One can recall long debates by aficionados of such things about the merits and flaws of the earliest recordings of Andrew Lloyd Webber’s one-woman show, Tell Me On A Sunday. Marti Webb or Bernadette Peters? Who had more heart? Who had the better voice? No one argued about the virtues of the piece; the question was: which was the best version?
Since those days, performers such as Denise Van Outen, Patsy Palmer, Claire Sweeney and Noni Hazlehurst have made their mark on the leading character and the original lyrics, score and book have been tweaked and augmented. But the core of the piece remains the same and it succeeds or falls entirely on the ability of the sole performer.
Commencing a national tour of Tell Me On A Sunday at the Richmond Theatre tonight was a revival helmed by Paul Foster and starring Jodie Prenger, the winner of Lloyd-Webber’s I’d Do Anything (BBC) which saw her take on the key role of Nancy in the Theatre Royal Drury Lane revival of Oliver! in 2008. Since then Prenger has toured the U.K. in One Man Two Guvnors, Spamalot and Calamity Jane, amongst other theatrical ventures. She is no longer, then, “that girl off the telly”.
Essentially, Tell Me On A Sunday is a song cycle, the only one Lloyd-Webber has written. By extracting material from Phantom Of The Opera and Love Never Dies, one could probably fashion a decent song cycle for the Phantom, but this is the only one expressly written to purpose.
Here, there is an interval, but the entirety of Tell Me On A Sunday occurs before the interval. After interval, there is talk and more music but it is not necessary to stay for that to see Tell Me On A Sunday which runs for just over an hour.
The piece concerns an ex-pat, Emma, living in New York and experiencing the ups and downs of that peculiar set of swings we all clamber on eventually, for better or worse: the love swing. Emma’s journey here starts with her discovery of the infidelity of one lover, her adjustment to single life and then her dating adventures.
Don Black supplies terrific lyrics, words that reflect pain, desolation, humour, anger and fear with crystal clarity. For his part, this being one of his earliest works, Lloyd-Webber’s contribution is endlessly melodic, with a few big stand-out numbers along the way.
Proceedings start with Take That Look Off Your Face, a song that requires a bright, energetic voice with a free, exuberant set of top notes. Other songs are similar in their demands: Let Me Finish, The Last Man In Your Life andDreams Never Run On Time. Yet other songs call for different, more intricate story-telling skills, with versatile softness in delivery, and sound middle and low registers: Capped Teeth And Caesar Salad, Tell Me On A Sunday, I’m Very You, as well as the three versions (If I Lose Him/Younger/Married) of It’s Not The End Of The World.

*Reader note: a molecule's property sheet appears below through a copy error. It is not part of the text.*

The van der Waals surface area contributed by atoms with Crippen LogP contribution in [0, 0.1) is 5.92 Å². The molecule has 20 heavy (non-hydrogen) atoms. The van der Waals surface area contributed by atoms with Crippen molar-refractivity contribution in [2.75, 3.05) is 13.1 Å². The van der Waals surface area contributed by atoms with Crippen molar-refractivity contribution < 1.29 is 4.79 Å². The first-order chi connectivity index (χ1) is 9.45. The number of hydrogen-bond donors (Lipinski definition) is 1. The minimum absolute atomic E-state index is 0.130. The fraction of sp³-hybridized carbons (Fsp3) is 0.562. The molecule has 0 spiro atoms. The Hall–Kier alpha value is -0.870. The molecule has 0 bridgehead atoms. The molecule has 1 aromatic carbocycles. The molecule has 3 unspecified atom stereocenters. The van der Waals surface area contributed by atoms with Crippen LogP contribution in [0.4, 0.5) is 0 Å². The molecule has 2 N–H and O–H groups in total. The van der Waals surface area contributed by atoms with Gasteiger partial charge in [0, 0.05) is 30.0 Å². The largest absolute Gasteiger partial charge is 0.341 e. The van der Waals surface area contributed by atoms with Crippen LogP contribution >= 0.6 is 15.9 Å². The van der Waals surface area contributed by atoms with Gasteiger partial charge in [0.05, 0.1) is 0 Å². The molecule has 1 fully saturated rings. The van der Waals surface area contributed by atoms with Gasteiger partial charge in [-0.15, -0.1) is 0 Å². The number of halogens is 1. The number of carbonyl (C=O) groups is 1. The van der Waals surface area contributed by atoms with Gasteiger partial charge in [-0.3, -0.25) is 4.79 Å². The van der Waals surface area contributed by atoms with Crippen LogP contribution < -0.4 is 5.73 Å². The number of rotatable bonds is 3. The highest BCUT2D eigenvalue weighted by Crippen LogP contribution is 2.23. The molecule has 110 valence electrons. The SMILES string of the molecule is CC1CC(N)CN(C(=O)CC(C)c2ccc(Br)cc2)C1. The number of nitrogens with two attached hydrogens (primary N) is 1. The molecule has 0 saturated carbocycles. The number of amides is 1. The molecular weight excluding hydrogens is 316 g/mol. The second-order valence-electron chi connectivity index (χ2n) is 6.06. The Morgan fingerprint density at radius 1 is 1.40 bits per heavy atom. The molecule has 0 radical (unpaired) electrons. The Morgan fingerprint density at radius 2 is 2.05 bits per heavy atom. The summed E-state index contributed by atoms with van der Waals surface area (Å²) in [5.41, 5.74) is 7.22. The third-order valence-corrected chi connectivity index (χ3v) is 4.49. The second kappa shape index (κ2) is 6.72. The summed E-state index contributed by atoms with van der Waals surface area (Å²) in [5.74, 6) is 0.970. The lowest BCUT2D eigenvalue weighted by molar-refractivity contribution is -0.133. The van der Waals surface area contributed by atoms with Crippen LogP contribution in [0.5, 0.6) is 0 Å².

Prenger has a perfectly good voice, but it is not thrilling. She can hit all of the notes, some admittedly hesitantly, but she does not imbue them with the requisite passion or sense of on-edge attack that makes them invigorating to listen to in live performance. No excitement is generated by the onstage performance.
This is not to say Prenger is dull or bad. She is neither. She is genial, pretty, and affable; she sings from her heart. But, for this piece, that is insufficient.
The band plays excellently under the baton of Peter McCarthy (Musical Supervision is courtesy of Catherine Jayes) and the set from David Woodhead evokes a postcard sense of New York easily enough. There is not much in the way of a footprint left by Paul Foster’s direction; Prenger is stationary for much of the time. It’s not a piece which requires endless fussiness, but a certain level of innovative staging would improve the theatrical experience.
As it stands, it is an inoffensive entertainment, pleasant to watch and hear, but one in which no ground was in danger of being broken.
However, sitting at home and listening to either the Webb or Peters recording would provide a more pleasurable experience, as well as an opportunity to the contribute to the debate about which of those performances was the greater.